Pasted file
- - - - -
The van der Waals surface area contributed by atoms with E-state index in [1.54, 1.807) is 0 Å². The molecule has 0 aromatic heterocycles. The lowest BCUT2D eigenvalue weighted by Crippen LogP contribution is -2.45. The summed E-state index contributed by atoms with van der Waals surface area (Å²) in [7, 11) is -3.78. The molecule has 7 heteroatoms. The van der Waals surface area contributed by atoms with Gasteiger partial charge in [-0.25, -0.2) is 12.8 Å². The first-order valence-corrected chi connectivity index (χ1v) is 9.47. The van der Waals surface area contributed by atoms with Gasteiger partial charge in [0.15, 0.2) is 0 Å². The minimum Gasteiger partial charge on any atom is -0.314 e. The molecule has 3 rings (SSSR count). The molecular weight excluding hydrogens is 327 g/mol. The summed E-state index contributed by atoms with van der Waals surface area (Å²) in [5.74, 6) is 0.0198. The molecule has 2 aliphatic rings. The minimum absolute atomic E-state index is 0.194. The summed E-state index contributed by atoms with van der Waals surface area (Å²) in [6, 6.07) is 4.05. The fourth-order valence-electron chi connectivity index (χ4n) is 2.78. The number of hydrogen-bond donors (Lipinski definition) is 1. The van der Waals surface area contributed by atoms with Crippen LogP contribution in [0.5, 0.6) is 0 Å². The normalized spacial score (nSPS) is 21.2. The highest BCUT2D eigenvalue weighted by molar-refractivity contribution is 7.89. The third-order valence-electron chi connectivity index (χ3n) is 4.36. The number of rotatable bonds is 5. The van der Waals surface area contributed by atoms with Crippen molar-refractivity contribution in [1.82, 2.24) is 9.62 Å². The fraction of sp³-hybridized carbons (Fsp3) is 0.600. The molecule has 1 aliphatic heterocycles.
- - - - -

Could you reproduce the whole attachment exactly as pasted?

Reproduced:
The van der Waals surface area contributed by atoms with E-state index in [1.54, 1.807) is 0 Å². The molecule has 0 aromatic heterocycles. The lowest BCUT2D eigenvalue weighted by Crippen LogP contribution is -2.45. The summed E-state index contributed by atoms with van der Waals surface area (Å²) in [7, 11) is -3.78. The molecule has 7 heteroatoms. The van der Waals surface area contributed by atoms with Gasteiger partial charge in [-0.25, -0.2) is 12.8 Å². The first-order valence-corrected chi connectivity index (χ1v) is 9.47. The van der Waals surface area contributed by atoms with Gasteiger partial charge in [0.15, 0.2) is 0 Å². The minimum Gasteiger partial charge on any atom is -0.314 e. The molecule has 3 rings (SSSR count). The molecular weight excluding hydrogens is 327 g/mol. The summed E-state index contributed by atoms with van der Waals surface area (Å²) in [5.74, 6) is 0.0198. The molecule has 2 aliphatic rings. The minimum absolute atomic E-state index is 0.194. The summed E-state index contributed by atoms with van der Waals surface area (Å²) in [6, 6.07) is 4.05. The fourth-order valence-electron chi connectivity index (χ4n) is 2.78. The number of hydrogen-bond donors (Lipinski definition) is 1. The van der Waals surface area contributed by atoms with Crippen LogP contribution in [0.5, 0.6) is 0 Å². The normalized spacial score (nSPS) is 21.2. The highest BCUT2D eigenvalue weighted by molar-refractivity contribution is 7.89. The third-order valence-electron chi connectivity index (χ3n) is 4.36. The number of rotatable bonds is 5. The van der Waals surface area contributed by atoms with Crippen molar-refractivity contribution in [1.82, 2.24) is 9.62 Å². The fraction of sp³-hybridized carbons (Fsp3) is 0.600. The molecule has 1 aliphatic heterocycles.